Title: A Heartbreaking Work of Staggering Genius
Author: Dave Eggers
Genre: Biography, Memoir, Humor
Publishing Date: 2000
“Because I was afraid that you’d be unpopular and would be cast out for being a near-orphan and having funny ears and living in a rental and would grow up with an interest in guns and uniforms, or worse, I’ll find you under the covers reading Chicken Soup for the Prepubescent Soul and lamenting your poor lot, I got dressed and went to that comics stores that’s open ’til eight, and we got two packs of cards and one of them has a hologram in it…” (pg. 84)
“We are wearing what we always wear, shorts and T-shirts, having decided, after thinking about what to wear and then remembering not to think about what to wear, to wear what we would have worn had we not been thinking about what to wear.” (pg. 244)
“My mom used to kill us when we took school pictures without her knowledge, before she would approve of our outfits. Of course, there’s a reason we didn’t tell her about Picture Day, and that reason is spelled P-L-A-I-D.” (pg. 326)
Synopsis: At age 22, Dave Eggers loses both of his parents to unrelated cancers within five weeks of one another. Orphaned along with his three siblings, Eggers becomes the primary caretaker for his eight-year-old brother. In the memoir, Dave recounts his parents’ final days and the challenges, failures, and triumphs (but mostly just challenges and failures) that follow when he moves across the country to California in an attempt to start a new life for himself and his brother.
Opinion: A Heartbreaking Work of Staggering Genius (AHWOSG) was one of the books I pulled from my mom’s bookshelf after she passed away. I had heard of the title but had no idea what it was about. After reading the premise, I was intrigued and decided to give it a go.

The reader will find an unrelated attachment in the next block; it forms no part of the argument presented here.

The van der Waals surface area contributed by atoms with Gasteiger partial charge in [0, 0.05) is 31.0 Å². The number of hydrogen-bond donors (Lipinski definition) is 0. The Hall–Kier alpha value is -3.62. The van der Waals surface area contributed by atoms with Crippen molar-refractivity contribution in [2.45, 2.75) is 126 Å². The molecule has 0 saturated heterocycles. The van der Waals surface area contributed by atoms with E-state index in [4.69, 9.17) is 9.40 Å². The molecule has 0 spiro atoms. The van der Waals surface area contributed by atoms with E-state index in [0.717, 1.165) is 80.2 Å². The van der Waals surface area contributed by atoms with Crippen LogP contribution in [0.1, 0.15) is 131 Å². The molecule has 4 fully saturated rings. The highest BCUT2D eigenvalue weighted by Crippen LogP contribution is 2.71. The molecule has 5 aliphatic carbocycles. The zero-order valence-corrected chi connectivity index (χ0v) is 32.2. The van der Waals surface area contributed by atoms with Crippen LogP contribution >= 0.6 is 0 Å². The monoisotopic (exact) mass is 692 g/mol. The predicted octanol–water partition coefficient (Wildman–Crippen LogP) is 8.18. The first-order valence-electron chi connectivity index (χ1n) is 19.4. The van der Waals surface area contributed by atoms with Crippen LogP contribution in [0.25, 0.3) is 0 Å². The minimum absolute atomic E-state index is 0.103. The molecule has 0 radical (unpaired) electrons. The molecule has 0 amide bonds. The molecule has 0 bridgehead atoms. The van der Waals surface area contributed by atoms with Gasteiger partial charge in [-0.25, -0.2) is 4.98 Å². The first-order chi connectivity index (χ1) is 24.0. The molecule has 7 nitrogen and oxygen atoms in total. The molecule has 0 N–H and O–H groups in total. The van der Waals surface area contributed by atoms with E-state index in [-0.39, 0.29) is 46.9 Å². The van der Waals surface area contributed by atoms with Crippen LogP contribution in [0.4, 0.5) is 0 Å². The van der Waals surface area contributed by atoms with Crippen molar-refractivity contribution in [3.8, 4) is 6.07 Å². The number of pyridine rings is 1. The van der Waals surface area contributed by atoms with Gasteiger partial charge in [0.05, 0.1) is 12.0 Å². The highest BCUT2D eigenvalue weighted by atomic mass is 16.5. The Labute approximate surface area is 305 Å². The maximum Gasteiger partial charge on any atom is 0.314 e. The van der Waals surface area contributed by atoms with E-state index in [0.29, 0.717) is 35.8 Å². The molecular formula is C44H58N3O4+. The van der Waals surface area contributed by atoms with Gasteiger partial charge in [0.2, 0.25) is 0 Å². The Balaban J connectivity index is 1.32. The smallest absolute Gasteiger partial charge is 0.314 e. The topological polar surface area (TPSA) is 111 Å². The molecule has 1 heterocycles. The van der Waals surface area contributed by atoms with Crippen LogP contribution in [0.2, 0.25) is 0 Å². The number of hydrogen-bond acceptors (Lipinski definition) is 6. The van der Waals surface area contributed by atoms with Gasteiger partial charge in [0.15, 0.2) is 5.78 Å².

Part I of this 11-part, 437-page memoir is, in my opinion, the best. In this section, Eggers walks through the demise of his mother’s health and the sudden, unexpected loss of his father. And he does it with such impeccable honesty and authenticity. Having just watched my mom die not even a year ago, I was amazed by Eggers’ ability to so accurately capture the heartbreak and humor that can coexist in our most difficult moments.
After Part I, however, AHWOSG lost me. Eggers style is self-reflective, stream of consciousness, and more often than not, rambling. There are tangents that go on for dozens of pages at a time. And circuitous thought patterns that don’t really take you anywhere. I felt like this book was a series of memories and thoughts and obsessions strung together haphazardly, rather than a thoughtful, purposeful memoir with a clear route and worthwhile destination.
By the 300th page, I was just fighting to finish. And the grand finale was quite possibly the greatest letdown of all.
Perhaps AHWOSG was simply over my head. If someone told me “You just don’t get it,” I’d have to wholeheartedly agree. (I mean, it was a finalist for the Pulitzer Prize!!)
But it did provide a few chuckle-out-loud moments, and the first part was so well done that it was worth the rest, which I waded through laboriously like a fat person running under water.
If I had to sum it up in one word, that word would undoubtedly be this: Staggering.
Overall: 1.5 out of 5
Who Should Read This Book: It’s hard to say, really, since I didn’t connect with this one. But I’d image hipsters who grew up at the same time as Eggers would enjoy AHWOSG more than I did.